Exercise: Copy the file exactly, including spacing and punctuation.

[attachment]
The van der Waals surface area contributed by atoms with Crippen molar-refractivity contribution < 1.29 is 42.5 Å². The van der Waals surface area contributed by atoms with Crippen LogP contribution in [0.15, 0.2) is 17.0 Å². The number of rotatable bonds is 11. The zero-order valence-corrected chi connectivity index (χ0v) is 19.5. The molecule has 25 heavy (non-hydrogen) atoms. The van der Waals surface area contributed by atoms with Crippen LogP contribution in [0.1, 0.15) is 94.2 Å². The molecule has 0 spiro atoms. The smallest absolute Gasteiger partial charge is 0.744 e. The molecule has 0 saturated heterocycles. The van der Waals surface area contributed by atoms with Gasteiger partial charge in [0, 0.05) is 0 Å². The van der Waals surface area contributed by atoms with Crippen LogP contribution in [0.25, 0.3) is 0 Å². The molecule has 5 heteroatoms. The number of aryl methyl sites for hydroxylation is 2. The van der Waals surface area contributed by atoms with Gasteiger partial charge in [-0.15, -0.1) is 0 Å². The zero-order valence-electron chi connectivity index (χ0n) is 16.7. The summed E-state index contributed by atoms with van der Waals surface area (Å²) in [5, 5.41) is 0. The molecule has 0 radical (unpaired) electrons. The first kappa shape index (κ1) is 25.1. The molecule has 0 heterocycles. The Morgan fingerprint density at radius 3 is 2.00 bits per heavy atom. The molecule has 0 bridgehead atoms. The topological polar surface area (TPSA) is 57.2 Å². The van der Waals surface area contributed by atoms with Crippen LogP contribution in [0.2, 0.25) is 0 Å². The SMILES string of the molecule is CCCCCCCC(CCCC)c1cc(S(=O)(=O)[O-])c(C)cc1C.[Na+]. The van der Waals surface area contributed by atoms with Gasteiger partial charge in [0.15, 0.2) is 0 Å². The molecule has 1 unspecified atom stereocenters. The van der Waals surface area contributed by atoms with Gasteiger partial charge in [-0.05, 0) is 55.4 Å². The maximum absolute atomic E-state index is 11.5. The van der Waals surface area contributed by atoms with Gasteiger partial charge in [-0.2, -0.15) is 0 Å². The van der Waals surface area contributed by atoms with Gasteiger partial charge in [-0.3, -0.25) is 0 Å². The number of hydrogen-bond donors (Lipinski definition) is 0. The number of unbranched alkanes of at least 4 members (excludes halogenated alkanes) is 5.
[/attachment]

The van der Waals surface area contributed by atoms with Crippen molar-refractivity contribution < 1.29 is 42.5 Å². The van der Waals surface area contributed by atoms with Crippen LogP contribution in [0.15, 0.2) is 17.0 Å². The number of rotatable bonds is 11. The zero-order valence-corrected chi connectivity index (χ0v) is 19.5. The molecule has 25 heavy (non-hydrogen) atoms. The van der Waals surface area contributed by atoms with Crippen LogP contribution in [0.1, 0.15) is 94.2 Å². The molecule has 0 spiro atoms. The smallest absolute Gasteiger partial charge is 0.744 e. The molecule has 0 saturated heterocycles. The van der Waals surface area contributed by atoms with Gasteiger partial charge in [0, 0.05) is 0 Å². The van der Waals surface area contributed by atoms with Crippen LogP contribution in [0.25, 0.3) is 0 Å². The molecule has 5 heteroatoms. The number of aryl methyl sites for hydroxylation is 2. The van der Waals surface area contributed by atoms with Gasteiger partial charge in [-0.15, -0.1) is 0 Å². The zero-order valence-electron chi connectivity index (χ0n) is 16.7. The summed E-state index contributed by atoms with van der Waals surface area (Å²) in [5, 5.41) is 0. The molecule has 0 radical (unpaired) electrons. The first kappa shape index (κ1) is 25.1. The molecule has 0 heterocycles. The Morgan fingerprint density at radius 3 is 2.00 bits per heavy atom. The molecule has 0 bridgehead atoms. The topological polar surface area (TPSA) is 57.2 Å². The van der Waals surface area contributed by atoms with Crippen LogP contribution in [0.2, 0.25) is 0 Å². The SMILES string of the molecule is CCCCCCCC(CCCC)c1cc(S(=O)(=O)[O-])c(C)cc1C.[Na+]. The van der Waals surface area contributed by atoms with Gasteiger partial charge in [0.15, 0.2) is 0 Å². The molecule has 1 unspecified atom stereocenters. The van der Waals surface area contributed by atoms with Gasteiger partial charge in [-0.05, 0) is 55.4 Å². The maximum absolute atomic E-state index is 11.5. The van der Waals surface area contributed by atoms with Gasteiger partial charge in [-0.2, -0.15) is 0 Å². The van der Waals surface area contributed by atoms with Gasteiger partial charge in [-0.3, -0.25) is 0 Å². The number of hydrogen-bond donors (Lipinski definition) is 0. The number of unbranched alkanes of at least 4 members (excludes halogenated alkanes) is 5.